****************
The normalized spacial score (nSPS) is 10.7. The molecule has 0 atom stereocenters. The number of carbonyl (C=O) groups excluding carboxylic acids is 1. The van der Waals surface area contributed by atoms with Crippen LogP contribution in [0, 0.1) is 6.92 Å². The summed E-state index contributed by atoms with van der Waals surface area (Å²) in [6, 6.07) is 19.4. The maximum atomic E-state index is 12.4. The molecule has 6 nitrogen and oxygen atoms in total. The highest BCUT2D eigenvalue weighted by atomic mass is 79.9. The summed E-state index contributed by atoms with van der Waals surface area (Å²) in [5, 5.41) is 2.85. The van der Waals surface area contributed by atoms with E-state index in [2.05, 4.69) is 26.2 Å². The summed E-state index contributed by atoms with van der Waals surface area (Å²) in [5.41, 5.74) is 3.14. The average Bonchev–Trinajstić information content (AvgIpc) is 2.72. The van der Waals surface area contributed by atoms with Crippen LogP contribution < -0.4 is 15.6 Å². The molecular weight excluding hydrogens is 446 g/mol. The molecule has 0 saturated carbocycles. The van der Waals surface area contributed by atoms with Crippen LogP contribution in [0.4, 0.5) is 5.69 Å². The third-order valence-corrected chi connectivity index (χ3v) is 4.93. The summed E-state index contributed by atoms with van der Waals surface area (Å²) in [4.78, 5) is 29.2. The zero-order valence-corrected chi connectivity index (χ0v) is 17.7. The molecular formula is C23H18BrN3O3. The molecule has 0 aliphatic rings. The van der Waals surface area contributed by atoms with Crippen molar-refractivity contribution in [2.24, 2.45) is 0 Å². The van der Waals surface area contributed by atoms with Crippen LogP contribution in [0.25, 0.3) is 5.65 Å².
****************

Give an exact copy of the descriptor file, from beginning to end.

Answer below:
The normalized spacial score (nSPS) is 10.7. The molecule has 0 atom stereocenters. The number of carbonyl (C=O) groups excluding carboxylic acids is 1. The van der Waals surface area contributed by atoms with Crippen LogP contribution in [0, 0.1) is 6.92 Å². The summed E-state index contributed by atoms with van der Waals surface area (Å²) in [6, 6.07) is 19.4. The maximum atomic E-state index is 12.4. The molecule has 6 nitrogen and oxygen atoms in total. The highest BCUT2D eigenvalue weighted by atomic mass is 79.9. The summed E-state index contributed by atoms with van der Waals surface area (Å²) in [5, 5.41) is 2.85. The van der Waals surface area contributed by atoms with E-state index in [2.05, 4.69) is 26.2 Å². The summed E-state index contributed by atoms with van der Waals surface area (Å²) in [5.41, 5.74) is 3.14. The average Bonchev–Trinajstić information content (AvgIpc) is 2.72. The van der Waals surface area contributed by atoms with Crippen LogP contribution < -0.4 is 15.6 Å². The molecular weight excluding hydrogens is 446 g/mol. The molecule has 0 saturated carbocycles. The van der Waals surface area contributed by atoms with Crippen LogP contribution in [0.4, 0.5) is 5.69 Å². The third-order valence-corrected chi connectivity index (χ3v) is 4.93. The summed E-state index contributed by atoms with van der Waals surface area (Å²) in [4.78, 5) is 29.2. The zero-order valence-corrected chi connectivity index (χ0v) is 17.7. The molecular formula is C23H18BrN3O3. The molecule has 0 aliphatic rings. The van der Waals surface area contributed by atoms with Crippen molar-refractivity contribution in [2.24, 2.45) is 0 Å². The van der Waals surface area contributed by atoms with Crippen LogP contribution in [0.25, 0.3) is 5.65 Å².